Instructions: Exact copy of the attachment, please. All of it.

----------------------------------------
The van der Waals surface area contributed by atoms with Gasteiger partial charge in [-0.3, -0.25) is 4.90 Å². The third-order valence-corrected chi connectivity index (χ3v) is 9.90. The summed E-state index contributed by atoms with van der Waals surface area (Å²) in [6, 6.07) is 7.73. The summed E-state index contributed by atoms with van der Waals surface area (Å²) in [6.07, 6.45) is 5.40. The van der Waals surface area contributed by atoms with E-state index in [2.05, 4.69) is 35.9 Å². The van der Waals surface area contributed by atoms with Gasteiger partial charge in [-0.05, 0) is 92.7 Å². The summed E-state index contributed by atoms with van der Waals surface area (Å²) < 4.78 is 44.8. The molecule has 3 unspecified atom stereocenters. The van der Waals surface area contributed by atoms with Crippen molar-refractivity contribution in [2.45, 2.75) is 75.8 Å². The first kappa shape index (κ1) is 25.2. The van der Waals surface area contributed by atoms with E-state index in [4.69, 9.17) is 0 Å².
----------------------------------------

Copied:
The van der Waals surface area contributed by atoms with Gasteiger partial charge in [-0.3, -0.25) is 4.90 Å². The third-order valence-corrected chi connectivity index (χ3v) is 9.90. The summed E-state index contributed by atoms with van der Waals surface area (Å²) in [6, 6.07) is 7.73. The summed E-state index contributed by atoms with van der Waals surface area (Å²) in [6.07, 6.45) is 5.40. The van der Waals surface area contributed by atoms with E-state index in [2.05, 4.69) is 35.9 Å². The van der Waals surface area contributed by atoms with Gasteiger partial charge in [-0.05, 0) is 92.7 Å². The summed E-state index contributed by atoms with van der Waals surface area (Å²) < 4.78 is 44.8. The molecule has 3 unspecified atom stereocenters. The van der Waals surface area contributed by atoms with Crippen molar-refractivity contribution in [2.45, 2.75) is 75.8 Å². The first kappa shape index (κ1) is 25.2. The van der Waals surface area contributed by atoms with E-state index in [4.69, 9.17) is 0 Å².